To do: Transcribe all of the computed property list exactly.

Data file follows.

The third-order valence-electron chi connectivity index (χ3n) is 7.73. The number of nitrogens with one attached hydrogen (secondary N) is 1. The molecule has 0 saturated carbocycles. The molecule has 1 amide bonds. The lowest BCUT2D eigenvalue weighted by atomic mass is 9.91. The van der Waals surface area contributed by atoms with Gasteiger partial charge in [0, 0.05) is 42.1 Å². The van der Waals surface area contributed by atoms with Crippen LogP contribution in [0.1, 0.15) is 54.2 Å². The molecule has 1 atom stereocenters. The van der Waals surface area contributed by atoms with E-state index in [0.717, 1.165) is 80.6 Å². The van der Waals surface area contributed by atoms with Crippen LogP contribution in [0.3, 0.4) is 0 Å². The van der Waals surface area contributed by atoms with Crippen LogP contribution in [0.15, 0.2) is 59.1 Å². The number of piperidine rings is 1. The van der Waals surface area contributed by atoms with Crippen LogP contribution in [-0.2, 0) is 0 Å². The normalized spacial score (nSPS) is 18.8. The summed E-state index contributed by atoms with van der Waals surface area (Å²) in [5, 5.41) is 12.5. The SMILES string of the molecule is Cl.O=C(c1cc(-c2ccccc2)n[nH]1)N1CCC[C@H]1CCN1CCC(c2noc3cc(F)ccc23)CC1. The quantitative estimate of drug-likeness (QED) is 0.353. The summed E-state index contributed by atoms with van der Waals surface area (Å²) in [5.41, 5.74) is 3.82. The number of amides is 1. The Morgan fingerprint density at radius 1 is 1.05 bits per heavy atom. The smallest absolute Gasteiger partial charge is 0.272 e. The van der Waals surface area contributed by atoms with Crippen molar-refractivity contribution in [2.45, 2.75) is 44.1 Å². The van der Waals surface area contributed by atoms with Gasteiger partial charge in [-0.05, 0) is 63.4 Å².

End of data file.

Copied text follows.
The third-order valence-electron chi connectivity index (χ3n) is 7.73. The number of nitrogens with one attached hydrogen (secondary N) is 1. The molecule has 0 saturated carbocycles. The molecule has 1 amide bonds. The lowest BCUT2D eigenvalue weighted by atomic mass is 9.91. The van der Waals surface area contributed by atoms with Gasteiger partial charge in [0, 0.05) is 42.1 Å². The van der Waals surface area contributed by atoms with Crippen LogP contribution in [0.1, 0.15) is 54.2 Å². The molecule has 1 atom stereocenters. The van der Waals surface area contributed by atoms with E-state index in [0.717, 1.165) is 80.6 Å². The van der Waals surface area contributed by atoms with Crippen LogP contribution in [0.3, 0.4) is 0 Å². The van der Waals surface area contributed by atoms with Crippen LogP contribution in [0.15, 0.2) is 59.1 Å². The number of piperidine rings is 1. The van der Waals surface area contributed by atoms with Crippen LogP contribution in [-0.2, 0) is 0 Å². The normalized spacial score (nSPS) is 18.8. The summed E-state index contributed by atoms with van der Waals surface area (Å²) in [5, 5.41) is 12.5. The SMILES string of the molecule is Cl.O=C(c1cc(-c2ccccc2)n[nH]1)N1CCC[C@H]1CCN1CCC(c2noc3cc(F)ccc23)CC1. The quantitative estimate of drug-likeness (QED) is 0.353. The summed E-state index contributed by atoms with van der Waals surface area (Å²) in [5.41, 5.74) is 3.82. The number of amides is 1. The Morgan fingerprint density at radius 1 is 1.05 bits per heavy atom. The smallest absolute Gasteiger partial charge is 0.272 e. The van der Waals surface area contributed by atoms with Crippen molar-refractivity contribution in [2.45, 2.75) is 44.1 Å². The van der Waals surface area contributed by atoms with Gasteiger partial charge in [-0.05, 0) is 63.4 Å².